The Key To Building An Audience Is Sitting At The Desk Next To You

As most content marketers know, building an audience can feel completely overwhelming. After all, consumers are being inundated from every direction with marketing messages — an average of 3,000 every day, estimates Michael Brito, a group director at WGC and author of “Your Brand: The Next Media Company.” So how can brands make sure their messages cut through the clutter?

In a recent webinar, “Brand Storytelling: Leveraging Employees To Scale the Content Engine,” Brito encouraged starting with the people under your own roof — your employees. Often, they can be the advocates that serve as the building blocks for your brand’s audience.

Think about it: If your friend works for Apple, wouldn’t you go to her with questions or advice about their products? And wouldn’t you trust her? Most people would — 92% of consumers trust peer recommendations, Brito noted.

And while you might be wary of your friend’s bias as an Apple employee, employees are trusted significantly more than executives, Brito said, showing a slide from an Edelman Digital survey in which 50 percent of consumers said they trust regular employees vs. 43 percent for a CEO.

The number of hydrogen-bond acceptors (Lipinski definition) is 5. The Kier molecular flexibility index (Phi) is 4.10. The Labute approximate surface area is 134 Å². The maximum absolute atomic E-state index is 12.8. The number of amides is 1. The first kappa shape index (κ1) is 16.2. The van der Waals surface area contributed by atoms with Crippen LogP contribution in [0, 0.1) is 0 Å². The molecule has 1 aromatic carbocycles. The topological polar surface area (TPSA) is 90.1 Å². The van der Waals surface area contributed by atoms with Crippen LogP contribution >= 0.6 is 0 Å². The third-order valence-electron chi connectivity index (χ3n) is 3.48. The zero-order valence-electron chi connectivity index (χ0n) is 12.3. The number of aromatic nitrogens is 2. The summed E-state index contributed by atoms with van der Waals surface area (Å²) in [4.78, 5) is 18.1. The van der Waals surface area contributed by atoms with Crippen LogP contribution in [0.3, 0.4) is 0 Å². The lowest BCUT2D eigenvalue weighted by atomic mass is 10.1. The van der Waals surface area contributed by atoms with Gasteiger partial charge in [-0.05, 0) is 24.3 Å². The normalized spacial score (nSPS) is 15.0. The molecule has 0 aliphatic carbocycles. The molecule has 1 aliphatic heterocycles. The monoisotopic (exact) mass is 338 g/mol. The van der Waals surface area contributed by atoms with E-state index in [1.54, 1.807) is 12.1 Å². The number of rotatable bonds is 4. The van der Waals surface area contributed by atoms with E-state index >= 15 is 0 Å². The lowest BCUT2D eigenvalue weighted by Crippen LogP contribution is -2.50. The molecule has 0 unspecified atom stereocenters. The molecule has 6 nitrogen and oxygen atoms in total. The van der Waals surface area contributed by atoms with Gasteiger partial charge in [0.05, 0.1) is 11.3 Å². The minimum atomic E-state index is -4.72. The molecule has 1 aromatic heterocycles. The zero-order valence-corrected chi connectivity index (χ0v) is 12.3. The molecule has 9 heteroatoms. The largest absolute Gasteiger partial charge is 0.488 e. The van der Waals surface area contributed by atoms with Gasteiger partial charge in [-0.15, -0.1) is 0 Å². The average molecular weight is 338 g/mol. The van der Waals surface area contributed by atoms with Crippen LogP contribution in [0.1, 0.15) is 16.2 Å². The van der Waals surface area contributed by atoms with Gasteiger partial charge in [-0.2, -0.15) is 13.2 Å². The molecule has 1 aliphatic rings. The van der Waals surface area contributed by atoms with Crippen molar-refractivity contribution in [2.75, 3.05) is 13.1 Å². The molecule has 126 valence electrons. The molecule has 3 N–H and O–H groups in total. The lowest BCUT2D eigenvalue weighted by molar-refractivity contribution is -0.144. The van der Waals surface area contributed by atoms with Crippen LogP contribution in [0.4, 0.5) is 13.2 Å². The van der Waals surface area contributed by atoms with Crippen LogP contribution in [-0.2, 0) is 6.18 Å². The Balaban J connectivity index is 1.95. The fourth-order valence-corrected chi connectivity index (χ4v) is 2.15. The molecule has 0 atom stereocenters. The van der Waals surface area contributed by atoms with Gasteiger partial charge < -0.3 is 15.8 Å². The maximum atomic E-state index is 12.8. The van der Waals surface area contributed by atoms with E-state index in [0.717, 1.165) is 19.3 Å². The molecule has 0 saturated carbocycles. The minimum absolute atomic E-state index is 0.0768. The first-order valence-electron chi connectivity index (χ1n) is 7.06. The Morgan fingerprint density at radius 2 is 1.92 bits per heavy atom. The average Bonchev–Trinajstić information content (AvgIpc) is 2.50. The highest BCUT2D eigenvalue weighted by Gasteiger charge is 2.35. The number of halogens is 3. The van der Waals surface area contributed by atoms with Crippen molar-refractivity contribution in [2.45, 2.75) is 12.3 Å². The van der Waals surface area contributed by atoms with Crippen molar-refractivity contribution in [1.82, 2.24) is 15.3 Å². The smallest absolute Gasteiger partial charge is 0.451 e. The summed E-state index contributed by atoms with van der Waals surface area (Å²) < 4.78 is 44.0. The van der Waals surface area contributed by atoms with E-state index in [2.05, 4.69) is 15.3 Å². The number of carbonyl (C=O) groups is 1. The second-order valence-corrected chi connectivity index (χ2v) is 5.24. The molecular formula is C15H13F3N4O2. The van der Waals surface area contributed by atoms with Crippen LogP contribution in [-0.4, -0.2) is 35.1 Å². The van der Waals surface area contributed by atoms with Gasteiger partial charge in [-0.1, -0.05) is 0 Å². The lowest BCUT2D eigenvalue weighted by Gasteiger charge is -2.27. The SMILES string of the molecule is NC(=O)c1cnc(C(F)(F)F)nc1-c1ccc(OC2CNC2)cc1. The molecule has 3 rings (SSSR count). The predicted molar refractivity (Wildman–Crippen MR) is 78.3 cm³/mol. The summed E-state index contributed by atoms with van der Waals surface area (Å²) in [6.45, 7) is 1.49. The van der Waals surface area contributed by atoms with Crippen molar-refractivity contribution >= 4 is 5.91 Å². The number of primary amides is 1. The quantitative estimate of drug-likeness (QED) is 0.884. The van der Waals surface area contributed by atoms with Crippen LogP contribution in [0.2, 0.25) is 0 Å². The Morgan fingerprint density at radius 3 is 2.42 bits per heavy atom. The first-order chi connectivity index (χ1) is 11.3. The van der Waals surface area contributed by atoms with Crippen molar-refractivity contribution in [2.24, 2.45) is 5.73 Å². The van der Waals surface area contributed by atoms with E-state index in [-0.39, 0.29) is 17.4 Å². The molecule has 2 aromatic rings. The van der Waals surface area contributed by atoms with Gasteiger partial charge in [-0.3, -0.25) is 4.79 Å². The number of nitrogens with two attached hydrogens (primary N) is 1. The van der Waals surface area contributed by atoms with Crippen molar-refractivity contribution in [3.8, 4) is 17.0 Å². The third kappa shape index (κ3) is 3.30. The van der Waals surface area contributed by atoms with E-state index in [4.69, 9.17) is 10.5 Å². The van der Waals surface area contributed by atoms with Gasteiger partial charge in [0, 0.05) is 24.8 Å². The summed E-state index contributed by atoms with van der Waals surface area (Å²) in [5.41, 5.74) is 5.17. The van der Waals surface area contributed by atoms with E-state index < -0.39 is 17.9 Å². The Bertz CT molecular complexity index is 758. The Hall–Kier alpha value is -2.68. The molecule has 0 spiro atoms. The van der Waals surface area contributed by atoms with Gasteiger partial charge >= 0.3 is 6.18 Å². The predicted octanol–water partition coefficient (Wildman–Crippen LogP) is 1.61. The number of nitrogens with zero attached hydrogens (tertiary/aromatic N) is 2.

By turning their employees into brand advocates, companies can feed their content engine with trusted sources, Brito said. The content can be anything from answers to Twitter questions, a blog from a trade show, or Instagram photos of a new product. Brito gave the example of H&R Block, which has empowered its mostly-seasonal employees to reach out to local customers via social networks on a year-round basis. The goal is to attract repeat business come tax preparation time.

So, how can brands follow the H&R Block’s lead and leverage their employee advocates as content producers? Brito outlined a four-step approach:

– Brand goals: Clearly document business goals, determine the scope of the initial project, and get sign-off from senior management so that everyone is on the same page for the advocacy program.

– Brand narrative: Research your audience to help determine content themes — where do they spend time online, what kind of posts do they respond to, etc. Then develop best practices for employee training.

– Content operations: Find the right technology to create a workflow that makes sense for the company and employees.

– Media distribution: Align the content to the proper digital channels — such as photos posted to Instagram, long-form content to a corporate blog, and videos to YouTube.

As Brito noted, consumer advocacy is the No. 1 influencer of sales. Empowering employees to reach out to their fellow consumers makes it far more likely that your brand message cuts through all the marketing noise and clutter.

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